Earlier this year, I set the goal of reading more books by and for military spouses and finally made it to my third one! I was initially drawn to Under the Sabers partially because of the sensational backstory and because it was set at Ft. Bragg, where we’re stationed. I was prepared for something very similar to Home Fires Burning, and in some ways that is exactly what I got, but in others the two books couldn’t have been more different.
Summary: “In the summer of 2002, Army wives were in the headlines after Biank, a military reporter for the Fayetteville Observer, made international news when she broke the story about four Army wives who were brutally murdered by their husbands in the span of six weeks at Fort Bragg, an Army post that is home to the Green Berets, Airborne paratroopers, and Delta Force commandos. By that autumn, Biank, an Army brat herself, realized the still untold story of Army wives lay in the ashes of that tragic and sensationalized summer. She knew the truth—wives were the backbone of the Army. They were strong—not helpless—and deserved more than the sugarcoating that often accompanied their stories in the media.
Under the Sabers tells the story of four typical Army wives, who, in a flash, find themselves neck-deep in extraordinary circumstances that ultimately force them to redefine who they are as women and Army wives. In this fascinating and meticulously researched account, Biank takes the reader past the Army’s gates, where everyone has a role to play, rules are followed, discipline is expected, perfection praised, and perception often overrides reality. Biank explores what happens when real life collides with Army convention.”
It’s hard to profile individuals and accurately portray the wide variety of human nature, but Biank did a fairly decent job of selecting diverse women to follow. Rita is the newest Army wife and while at first she struggles to find her place in the both the community and her marriage, I think her story is possibly the most compelling because of how she contradicts so many stereotypes. Delores and Andrea Cory’s husbands are high ranking and they are so ingrained in the military lifestyle that it’s hard to imagine them existing outside the Ft. Bragg bubble. But then they both go through unspeakable tragedy and have to reexamine everything they though they were. And last, but certainly not least, is Andrea Floyd, one of the four Army wives murdered by their husbands in just six weeks. But her story is even more complex than a simple newspaper headline would lead you to believe.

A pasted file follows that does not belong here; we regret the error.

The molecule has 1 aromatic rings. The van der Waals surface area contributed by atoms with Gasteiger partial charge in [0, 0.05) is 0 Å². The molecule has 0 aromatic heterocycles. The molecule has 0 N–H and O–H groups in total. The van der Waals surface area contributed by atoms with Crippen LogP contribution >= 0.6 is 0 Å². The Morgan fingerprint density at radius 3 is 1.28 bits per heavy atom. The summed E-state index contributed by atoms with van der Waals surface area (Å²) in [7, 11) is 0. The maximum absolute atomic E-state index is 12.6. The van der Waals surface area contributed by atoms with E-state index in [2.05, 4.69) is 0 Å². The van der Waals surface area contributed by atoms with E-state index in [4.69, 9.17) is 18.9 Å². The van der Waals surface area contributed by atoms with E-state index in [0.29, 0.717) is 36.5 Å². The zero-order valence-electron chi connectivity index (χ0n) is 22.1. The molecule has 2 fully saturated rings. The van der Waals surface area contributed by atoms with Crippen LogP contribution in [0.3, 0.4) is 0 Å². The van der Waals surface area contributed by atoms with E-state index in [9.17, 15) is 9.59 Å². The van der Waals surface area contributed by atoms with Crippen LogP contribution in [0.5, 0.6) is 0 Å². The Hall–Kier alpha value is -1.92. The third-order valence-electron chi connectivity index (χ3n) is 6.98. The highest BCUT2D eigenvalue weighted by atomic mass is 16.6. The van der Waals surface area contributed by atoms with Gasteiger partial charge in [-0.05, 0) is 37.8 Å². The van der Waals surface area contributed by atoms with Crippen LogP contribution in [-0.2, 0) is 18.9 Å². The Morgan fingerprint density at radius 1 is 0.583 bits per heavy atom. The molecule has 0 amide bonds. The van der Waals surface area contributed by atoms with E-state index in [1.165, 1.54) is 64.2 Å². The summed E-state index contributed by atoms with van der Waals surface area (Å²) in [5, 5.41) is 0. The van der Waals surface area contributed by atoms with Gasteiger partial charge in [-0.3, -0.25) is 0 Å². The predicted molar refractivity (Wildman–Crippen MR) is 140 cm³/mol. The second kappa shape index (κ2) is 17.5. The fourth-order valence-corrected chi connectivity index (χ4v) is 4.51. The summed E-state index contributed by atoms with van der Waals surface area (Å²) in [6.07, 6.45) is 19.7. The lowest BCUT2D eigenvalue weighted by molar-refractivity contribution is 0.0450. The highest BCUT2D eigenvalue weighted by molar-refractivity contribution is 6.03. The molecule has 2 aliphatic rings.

Each wife presents an interesting look at a slice of Army life, and more broadly military life in general. But what frustrates me the most is that taken individually, each story doesn’t do the entire military spouse community justice. The sensational stories are the ones that make for entertaining reading: the affairs, the abuse, the death. I understand that’s compelling entertainment for the average person, but it’s still so stereotypical! For every military spouse living a Lifetime movie, there is another military spouse living a completely normal and boring life (or as boring as you can get in the military) without any of the dramatic bits. Frankly, I wish those stories were told more often.
Overall the book was a compelling read and for someone outside the military, it’s probably pretty educational, or at least seems that way. But for those of us living it every single day, I thought it was a bit dramatic and didn’t really touch on the coping skills or mechanisms necessary to get through this life. If a new military spouse picks up this book looking for tips, I think he/she will walk away disappointed and perhaps a bit overwhelmed with worry.
Have you read Under the Sabers? What were your thoughts? Do you feel that portrayals of military spouses lean towards the overly dramatic or stereotypical?